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Why Fashion Needs a Three-Pronged Merchandising Plan of Attack Through COVID-19

Join Theory, Google, H&M, McKinsey, Foot Locker, Lafayette 148, LL Bean, the Retail Prophet and more at Sourcing Journal’s Virtual Sourcing Summit, R/Evolution: Overhauling Fashion’s Outmoded Supply Chain, Oct 14 & 15.

The retail industry is no stranger to crisis, whether it be regional like a hurricane or national like the recession of 2008. But today, as the coronavirus pandemic plays out across the globe, retailers find themselves with either an abnormal (and unsustainable) spike in demand or virtually no demand. Strategies for managing this in the short-term are already underway as apparel brands and retailers formulate a normalization process and handle seasonally obsolete inventories.

But the discussions that come next as retailers model their long-term merchandise planning and allocation goals will be based on past disruptive experiences, adjusted to fit the unique challenges of this new situation. Apparel brands and retailers need to start investing in the following changes: an accelerated shift to digital, a redefinition of the supply chain and a redefinition of the workplace.

Accelerating the shift to digital

While it is still too early to predict the extent of the shift, there is no denying that retail will become increasingly digital-focused in years to come. This shift will accelerate but will likely be less dramatic than some models are predicting. Despite the highly anticipated innovations designed to improve the digital shopping experience, online shopping will never fully satisfy the social aspect of a trip to a brick-and-mortar store. But before it is safe to return to the traditional shopping experience, omnichannel strategies such as buy online, pick-up in store (BOPIS) will continue to grow along with curbside pick-up offerings.

As both the industry and global health situation are rapidly changing, retailers need to monitor trends and devise up-to-date strategies to best meet these changes now, and in the future. This shift will challenge margins and increase the need to shore up omnichannel planning, price management, and allocation and replenishment capabilities within the organization. These elements will need to be considered when anticipating how the channel mix will reset when things begin to get back to “normal.”

Redefining the supply chain

Prior to COVID-19, there were flaws in the supply chain, but the high level of dysfunction that has ensued was unfathomable. Moving forward, supply chains will need to adjust, and executives will need to devise risk mitigation strategies for their existing supply chains.

Retailers will want to counter source manufacturing and raw materials from a multitude of countries to decrease the dependency on a single nation for the flow of merchandise. Next, retailers should consider a necessary re-assessment of how safety stocks are managed. Businesses will become more inclined to maintain buffer weeks of supply on key items, versus just-in-time amounts, to compensate for supply chain disruptions.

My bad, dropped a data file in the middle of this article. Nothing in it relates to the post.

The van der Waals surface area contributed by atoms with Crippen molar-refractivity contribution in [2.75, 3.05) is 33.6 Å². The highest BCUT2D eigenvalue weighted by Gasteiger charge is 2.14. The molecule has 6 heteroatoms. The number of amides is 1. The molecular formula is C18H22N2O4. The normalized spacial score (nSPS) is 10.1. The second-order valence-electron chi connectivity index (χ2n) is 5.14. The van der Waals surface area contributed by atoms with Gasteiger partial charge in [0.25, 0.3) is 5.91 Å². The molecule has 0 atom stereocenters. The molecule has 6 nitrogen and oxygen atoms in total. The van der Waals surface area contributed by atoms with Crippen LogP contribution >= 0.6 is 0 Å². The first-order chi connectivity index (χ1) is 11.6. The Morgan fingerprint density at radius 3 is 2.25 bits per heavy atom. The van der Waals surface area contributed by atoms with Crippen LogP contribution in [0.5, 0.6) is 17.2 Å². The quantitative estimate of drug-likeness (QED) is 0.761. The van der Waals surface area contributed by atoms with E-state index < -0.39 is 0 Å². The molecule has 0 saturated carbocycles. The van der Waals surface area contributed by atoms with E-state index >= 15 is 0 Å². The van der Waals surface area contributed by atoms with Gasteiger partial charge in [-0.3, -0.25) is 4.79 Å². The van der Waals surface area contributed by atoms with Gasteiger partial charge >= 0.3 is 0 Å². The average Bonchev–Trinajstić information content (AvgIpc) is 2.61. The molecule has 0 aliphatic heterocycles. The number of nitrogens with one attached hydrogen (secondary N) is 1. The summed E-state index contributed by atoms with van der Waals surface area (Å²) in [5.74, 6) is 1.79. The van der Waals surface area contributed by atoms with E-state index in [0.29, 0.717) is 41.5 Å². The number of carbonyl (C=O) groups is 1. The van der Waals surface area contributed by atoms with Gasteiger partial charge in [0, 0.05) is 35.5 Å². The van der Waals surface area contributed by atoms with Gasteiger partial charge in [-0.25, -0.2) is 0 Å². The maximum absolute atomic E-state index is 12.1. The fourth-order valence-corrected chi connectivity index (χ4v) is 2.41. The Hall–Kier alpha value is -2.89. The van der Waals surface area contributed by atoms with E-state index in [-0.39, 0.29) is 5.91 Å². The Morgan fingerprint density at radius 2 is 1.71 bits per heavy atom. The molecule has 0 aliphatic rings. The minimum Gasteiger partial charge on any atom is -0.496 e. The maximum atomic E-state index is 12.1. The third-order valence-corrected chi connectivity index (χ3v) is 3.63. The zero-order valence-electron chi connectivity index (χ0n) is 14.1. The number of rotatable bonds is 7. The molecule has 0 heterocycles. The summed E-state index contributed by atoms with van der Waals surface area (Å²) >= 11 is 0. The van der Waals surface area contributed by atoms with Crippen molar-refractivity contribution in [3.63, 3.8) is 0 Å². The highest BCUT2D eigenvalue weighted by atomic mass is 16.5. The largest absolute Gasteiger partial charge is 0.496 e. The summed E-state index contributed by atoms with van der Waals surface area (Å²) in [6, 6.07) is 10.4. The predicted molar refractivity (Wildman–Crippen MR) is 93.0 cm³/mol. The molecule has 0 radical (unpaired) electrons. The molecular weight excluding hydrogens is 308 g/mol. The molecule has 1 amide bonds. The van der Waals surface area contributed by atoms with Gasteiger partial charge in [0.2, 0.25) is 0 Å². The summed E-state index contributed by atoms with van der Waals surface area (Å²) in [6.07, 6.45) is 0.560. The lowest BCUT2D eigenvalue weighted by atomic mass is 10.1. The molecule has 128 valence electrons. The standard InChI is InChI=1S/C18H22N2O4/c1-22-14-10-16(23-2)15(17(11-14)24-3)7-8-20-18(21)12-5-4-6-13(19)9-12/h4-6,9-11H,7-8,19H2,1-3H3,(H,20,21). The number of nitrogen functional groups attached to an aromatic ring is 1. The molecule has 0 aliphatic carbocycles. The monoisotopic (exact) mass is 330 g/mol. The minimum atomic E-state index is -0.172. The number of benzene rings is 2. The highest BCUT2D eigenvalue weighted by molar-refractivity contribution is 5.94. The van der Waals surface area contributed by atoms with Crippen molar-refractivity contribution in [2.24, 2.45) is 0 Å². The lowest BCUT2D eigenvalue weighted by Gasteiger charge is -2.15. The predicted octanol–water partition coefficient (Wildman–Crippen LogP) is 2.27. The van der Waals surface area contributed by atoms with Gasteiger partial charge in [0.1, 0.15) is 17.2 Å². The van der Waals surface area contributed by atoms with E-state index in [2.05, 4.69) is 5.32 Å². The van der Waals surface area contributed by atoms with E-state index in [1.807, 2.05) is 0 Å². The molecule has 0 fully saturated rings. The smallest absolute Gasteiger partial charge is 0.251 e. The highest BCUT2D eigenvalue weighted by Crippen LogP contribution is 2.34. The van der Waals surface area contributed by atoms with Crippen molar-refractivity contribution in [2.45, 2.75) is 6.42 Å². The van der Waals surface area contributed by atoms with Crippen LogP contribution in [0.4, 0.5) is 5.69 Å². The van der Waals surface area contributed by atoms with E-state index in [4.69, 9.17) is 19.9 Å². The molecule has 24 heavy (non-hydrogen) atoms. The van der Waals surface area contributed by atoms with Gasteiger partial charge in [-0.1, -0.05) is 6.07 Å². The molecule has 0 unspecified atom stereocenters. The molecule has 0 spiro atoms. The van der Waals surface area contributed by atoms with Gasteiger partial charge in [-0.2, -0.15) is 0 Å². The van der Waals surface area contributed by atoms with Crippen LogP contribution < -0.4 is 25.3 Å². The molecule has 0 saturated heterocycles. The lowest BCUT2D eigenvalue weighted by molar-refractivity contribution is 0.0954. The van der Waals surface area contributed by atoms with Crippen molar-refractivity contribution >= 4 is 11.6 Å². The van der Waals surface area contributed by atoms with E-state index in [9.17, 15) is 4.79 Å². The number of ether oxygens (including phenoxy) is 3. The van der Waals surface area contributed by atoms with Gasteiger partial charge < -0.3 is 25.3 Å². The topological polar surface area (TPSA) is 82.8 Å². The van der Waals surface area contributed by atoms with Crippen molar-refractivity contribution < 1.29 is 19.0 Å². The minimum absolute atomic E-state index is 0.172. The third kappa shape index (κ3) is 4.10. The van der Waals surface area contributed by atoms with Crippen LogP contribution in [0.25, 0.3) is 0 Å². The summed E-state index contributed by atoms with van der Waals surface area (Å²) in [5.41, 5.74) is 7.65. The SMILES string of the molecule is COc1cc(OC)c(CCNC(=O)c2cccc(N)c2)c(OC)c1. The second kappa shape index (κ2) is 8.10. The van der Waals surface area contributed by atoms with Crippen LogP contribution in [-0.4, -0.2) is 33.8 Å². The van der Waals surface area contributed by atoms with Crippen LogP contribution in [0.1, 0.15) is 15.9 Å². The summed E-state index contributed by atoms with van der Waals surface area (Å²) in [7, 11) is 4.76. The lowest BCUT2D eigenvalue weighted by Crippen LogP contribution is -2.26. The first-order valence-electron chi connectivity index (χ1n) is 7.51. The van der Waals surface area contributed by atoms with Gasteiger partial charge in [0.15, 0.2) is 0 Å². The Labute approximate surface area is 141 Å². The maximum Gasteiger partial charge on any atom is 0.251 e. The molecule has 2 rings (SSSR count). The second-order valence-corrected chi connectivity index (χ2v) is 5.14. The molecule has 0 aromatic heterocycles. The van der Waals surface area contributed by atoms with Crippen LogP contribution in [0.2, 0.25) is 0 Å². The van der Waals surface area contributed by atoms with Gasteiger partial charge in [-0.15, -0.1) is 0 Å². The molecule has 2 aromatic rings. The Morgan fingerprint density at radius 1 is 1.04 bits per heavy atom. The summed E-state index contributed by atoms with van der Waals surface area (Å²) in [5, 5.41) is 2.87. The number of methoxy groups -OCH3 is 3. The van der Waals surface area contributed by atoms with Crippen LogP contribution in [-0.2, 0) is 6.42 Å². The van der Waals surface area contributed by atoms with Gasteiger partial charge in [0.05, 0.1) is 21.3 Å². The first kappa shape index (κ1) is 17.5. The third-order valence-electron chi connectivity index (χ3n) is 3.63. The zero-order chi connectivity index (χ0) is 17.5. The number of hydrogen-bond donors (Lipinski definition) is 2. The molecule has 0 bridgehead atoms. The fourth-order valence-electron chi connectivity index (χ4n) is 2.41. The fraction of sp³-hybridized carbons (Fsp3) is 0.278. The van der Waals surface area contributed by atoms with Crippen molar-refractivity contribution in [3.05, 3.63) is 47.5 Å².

As retailers bounce back from their current financial burdens, they will take a hard look at the amount of cash tied up in inefficiencies within the supply chain. In the future, successful businesses will leverage customer data analytics solutions and customer collaboration platforms in conjunction with digital product development technologies. Digital platforms can analyze the appropriate data to compress the product calendar, reduce sampling and product development costs, narrow assortments, increase customer conversion and improve margins to minimize long-term inventory problems like the ones today.

These changes will likely be implemented across the industry in the months eventually following the COVID-19 crisis, but the sooner the better. If leadership teams start considering these innovations now, they will be able to free up considerable cash from old inefficiencies and surpass competitors.

Reinventing the workplace

Potentially the most far-reaching change resulting from the COVID-19 experience will be the need to reinvent the workplace. This crucial restructuring must account for more robust disaster recovery and business continuity plans. Retailers should consider appointing a leader who will study the actions being taken during this crisis and map out how merchandise planning and allocation functions should look with a primarily remote workforce.

Furthermore, business structures are currently centered around the work-from-home experience. Innovative technology has kept workers engaged, while redefining the logistics. This will drastically impact the work-life balance as employees re-connect with what is most important in their lives. Successful retail managers should continue to leverage the technologies they are utilizing now and reconsider offering flexible work scenarios for employees and external partners.

Managing for the future

COVID-19 sent unprecedented shockwaves through the retail industry, and every retailer will have to make major adjustments to “business as usual” if they hope to succeed. Learning from the past and leveraging these tips will help your business create a long-term merchandise planning and allocation strategy, mitigate future risk and prepare for whatever comes next.

 

Rich Pedott is a partner with Columbus Consulting and has more than 34 years of experience across multiple functional disciplines, including planning and allocation, sourcing, supply chain management, and store operations. He has led strategy, process and systems development initiatives at several leading U.S. and international retailers and has a track record of successful implementations that deliver bottom-line results. Additionally, he is the co-author of “Omni-Channel Retailing: How to Build a Practical, Effective Plan of Action.” 

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